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Ability Drain: Size, Impact, and Comparison with Brain Drain under Alternative Immigration Policies

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  • Schiff, Maurice

Abstract

Ability drain's (AD) impact seems economically significant, with 30% of US Nobel laureates since 1906 being immigrants, and immigrants or their children founding 40% of Fortune 500 companies. Nonetheless, while brain drain (BD) and gain (BG) have been studied extensively, AD has not. I examine migration's impact on ability (a), education (h), and productive human capital or 'skill' s=s(a,h), for source country residents and migrants under a) the points system (PS) which accounts for h, and b) the 'vetting' system (VS) which accounts for s (e.g., US H-1B program). Findings are: i) Migration reduces (raises) residents' (migrants') average ability, with an ambiguous (positive) impact on average education and skill, and net skill drain, SD, likelier than net BD; ii) these effects increase with ability's inequality or variance, are greater under VS than PS, and hurt source countries; iii) the model and two empirical studies suggest that, for educated US immigrants, average AD ≥ BD, with real income about twice home country income; iv) SD holds for any BD, and also for a very small AD (7.4% of our estimate). Policy implications are provided.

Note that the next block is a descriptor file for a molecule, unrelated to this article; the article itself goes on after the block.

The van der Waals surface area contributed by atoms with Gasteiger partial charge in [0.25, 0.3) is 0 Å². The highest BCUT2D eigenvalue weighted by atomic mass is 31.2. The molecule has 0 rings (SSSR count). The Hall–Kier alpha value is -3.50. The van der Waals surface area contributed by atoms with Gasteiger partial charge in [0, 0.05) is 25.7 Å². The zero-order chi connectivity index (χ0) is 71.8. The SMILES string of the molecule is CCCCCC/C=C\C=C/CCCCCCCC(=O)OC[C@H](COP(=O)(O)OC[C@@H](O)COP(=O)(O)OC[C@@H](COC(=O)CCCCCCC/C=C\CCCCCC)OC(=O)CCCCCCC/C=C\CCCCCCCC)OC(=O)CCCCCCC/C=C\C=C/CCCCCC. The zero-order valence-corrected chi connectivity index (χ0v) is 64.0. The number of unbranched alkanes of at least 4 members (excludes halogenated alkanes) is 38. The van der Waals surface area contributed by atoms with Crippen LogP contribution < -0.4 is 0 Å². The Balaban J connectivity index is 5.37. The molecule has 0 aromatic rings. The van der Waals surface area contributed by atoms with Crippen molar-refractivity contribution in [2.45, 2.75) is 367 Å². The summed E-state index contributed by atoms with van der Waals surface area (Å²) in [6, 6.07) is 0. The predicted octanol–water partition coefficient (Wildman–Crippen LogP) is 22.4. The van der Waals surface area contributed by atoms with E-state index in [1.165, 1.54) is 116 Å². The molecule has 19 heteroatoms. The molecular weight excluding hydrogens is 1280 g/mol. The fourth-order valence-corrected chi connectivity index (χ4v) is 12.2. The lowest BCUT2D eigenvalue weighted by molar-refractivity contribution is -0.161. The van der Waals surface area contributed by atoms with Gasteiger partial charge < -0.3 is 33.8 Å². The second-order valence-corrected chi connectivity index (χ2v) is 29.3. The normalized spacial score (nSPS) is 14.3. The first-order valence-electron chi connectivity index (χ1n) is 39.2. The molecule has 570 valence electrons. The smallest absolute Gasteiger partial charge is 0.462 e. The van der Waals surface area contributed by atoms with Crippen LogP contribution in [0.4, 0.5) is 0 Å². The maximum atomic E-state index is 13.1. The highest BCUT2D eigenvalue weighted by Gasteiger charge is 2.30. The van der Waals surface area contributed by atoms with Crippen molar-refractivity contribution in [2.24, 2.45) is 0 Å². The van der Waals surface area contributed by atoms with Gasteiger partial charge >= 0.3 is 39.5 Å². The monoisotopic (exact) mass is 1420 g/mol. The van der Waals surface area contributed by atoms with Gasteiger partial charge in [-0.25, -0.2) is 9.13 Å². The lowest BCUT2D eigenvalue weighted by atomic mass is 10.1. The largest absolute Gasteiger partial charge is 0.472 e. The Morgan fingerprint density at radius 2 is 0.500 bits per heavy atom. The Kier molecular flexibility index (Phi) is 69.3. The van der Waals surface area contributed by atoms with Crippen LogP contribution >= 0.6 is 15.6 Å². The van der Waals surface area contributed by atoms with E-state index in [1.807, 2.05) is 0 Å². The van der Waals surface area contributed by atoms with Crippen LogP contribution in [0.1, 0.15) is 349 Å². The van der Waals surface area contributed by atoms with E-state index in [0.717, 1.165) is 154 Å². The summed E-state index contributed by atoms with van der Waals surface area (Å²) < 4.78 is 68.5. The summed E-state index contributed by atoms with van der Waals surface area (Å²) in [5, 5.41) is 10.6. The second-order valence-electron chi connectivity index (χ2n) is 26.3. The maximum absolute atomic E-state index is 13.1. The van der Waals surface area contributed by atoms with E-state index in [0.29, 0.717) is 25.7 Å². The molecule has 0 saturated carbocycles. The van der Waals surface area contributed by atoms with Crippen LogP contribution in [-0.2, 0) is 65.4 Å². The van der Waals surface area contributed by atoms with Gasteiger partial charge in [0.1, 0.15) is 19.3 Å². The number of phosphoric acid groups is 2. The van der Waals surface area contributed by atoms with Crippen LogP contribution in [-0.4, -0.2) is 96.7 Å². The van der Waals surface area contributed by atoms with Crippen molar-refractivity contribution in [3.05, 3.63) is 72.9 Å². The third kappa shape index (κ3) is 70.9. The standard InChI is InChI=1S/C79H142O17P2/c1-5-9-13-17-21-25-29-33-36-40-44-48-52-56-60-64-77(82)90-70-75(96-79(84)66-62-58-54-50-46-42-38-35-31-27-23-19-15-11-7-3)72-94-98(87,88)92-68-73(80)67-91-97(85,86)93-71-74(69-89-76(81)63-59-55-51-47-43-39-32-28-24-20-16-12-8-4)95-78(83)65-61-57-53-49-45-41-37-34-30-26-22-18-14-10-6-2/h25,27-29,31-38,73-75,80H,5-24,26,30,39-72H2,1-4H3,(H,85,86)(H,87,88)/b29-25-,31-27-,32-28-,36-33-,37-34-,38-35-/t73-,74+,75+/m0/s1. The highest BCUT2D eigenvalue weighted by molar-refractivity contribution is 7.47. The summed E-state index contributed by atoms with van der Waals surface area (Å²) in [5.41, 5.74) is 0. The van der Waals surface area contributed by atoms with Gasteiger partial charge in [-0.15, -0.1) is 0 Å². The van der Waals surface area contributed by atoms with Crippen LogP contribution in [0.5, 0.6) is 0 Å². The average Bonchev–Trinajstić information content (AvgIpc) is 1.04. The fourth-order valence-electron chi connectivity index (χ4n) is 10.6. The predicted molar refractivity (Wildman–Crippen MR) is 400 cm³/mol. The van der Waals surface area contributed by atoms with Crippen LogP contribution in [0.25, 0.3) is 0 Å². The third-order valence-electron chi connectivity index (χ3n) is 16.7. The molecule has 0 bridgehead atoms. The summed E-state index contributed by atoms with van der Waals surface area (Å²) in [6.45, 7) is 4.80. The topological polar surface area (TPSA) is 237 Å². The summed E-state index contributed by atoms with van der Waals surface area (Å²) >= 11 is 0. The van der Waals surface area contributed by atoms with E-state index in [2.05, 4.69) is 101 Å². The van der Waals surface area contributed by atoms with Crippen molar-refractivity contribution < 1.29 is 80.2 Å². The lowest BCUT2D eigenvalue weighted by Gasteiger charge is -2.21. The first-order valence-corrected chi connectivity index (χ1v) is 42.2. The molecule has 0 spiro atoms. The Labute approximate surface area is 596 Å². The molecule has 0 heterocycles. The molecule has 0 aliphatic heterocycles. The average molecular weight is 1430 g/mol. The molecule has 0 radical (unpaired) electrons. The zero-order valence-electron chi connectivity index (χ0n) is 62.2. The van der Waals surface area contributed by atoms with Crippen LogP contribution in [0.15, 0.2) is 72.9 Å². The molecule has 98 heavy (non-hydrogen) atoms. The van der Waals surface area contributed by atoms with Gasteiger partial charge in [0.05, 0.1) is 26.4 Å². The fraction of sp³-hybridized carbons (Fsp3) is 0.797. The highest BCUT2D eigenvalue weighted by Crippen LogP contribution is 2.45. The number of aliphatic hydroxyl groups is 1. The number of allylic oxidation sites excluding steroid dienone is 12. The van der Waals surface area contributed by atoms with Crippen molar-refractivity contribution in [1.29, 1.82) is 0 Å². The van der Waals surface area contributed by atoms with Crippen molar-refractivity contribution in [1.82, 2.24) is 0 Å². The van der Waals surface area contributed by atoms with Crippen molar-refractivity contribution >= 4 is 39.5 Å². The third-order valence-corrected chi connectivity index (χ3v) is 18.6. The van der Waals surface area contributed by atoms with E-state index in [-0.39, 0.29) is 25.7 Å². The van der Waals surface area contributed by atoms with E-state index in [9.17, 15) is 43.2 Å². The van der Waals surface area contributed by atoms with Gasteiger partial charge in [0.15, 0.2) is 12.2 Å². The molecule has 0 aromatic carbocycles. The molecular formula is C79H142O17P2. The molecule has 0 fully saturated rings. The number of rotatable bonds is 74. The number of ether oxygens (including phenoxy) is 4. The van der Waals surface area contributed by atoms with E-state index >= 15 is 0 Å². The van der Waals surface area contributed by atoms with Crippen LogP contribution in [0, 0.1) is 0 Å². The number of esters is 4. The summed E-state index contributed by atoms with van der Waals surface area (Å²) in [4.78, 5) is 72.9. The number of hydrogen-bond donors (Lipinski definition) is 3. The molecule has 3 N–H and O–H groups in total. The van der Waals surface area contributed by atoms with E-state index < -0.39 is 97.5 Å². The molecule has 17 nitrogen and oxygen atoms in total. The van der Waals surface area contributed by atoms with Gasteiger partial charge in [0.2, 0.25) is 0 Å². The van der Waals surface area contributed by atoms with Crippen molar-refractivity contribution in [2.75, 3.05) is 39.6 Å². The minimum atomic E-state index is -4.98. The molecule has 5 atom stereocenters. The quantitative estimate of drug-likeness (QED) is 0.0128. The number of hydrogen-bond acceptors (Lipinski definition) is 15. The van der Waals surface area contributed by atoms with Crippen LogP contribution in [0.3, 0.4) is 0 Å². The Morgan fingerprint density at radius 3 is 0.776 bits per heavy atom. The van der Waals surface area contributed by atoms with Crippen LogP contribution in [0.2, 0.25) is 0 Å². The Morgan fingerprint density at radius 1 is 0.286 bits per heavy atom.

Suggested Citation

  • Schiff, Maurice, 2017. "Ability Drain: Size, Impact, and Comparison with Brain Drain under Alternative Immigration Policies," GLO Discussion Paper Series 62, Global Labor Organization (GLO).
  • Handle: RePEc:zbw:glodps:62
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    References listed on IDEAS

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    1. Michel Beine & Frédéric Docquier & Maurice Schiff, 2013. "International migration, transfer of norms and home country fertility," Canadian Journal of Economics, Canadian Economics Association, vol. 46(4), pages 1406-1430, November.
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    Cited by:

    1. Schiff, Maurice, 2018. "Beneficial Brain Drain and Non-Migrants' Welfare," IZA Discussion Papers 11483, Institute for the Study of Labor (IZA).

    More about this item

    Keywords

    Migration; points system; vetting system; ability drain; brain drain; brain gain;

    JEL classification:

    • F22 - International Economics - - International Factor Movements and International Business - - - International Migration
    • J24 - Labor and Demographic Economics - - Demand and Supply of Labor - - - Human Capital; Skills; Occupational Choice; Labor Productivity
    • J61 - Labor and Demographic Economics - - Mobility, Unemployment, Vacancies, and Immigrant Workers - - - Geographic Labor Mobility; Immigrant Workers
    • O15 - Economic Development, Innovation, Technological Change, and Growth - - Economic Development - - - Economic Development: Human Resources; Human Development; Income Distribution; Migration

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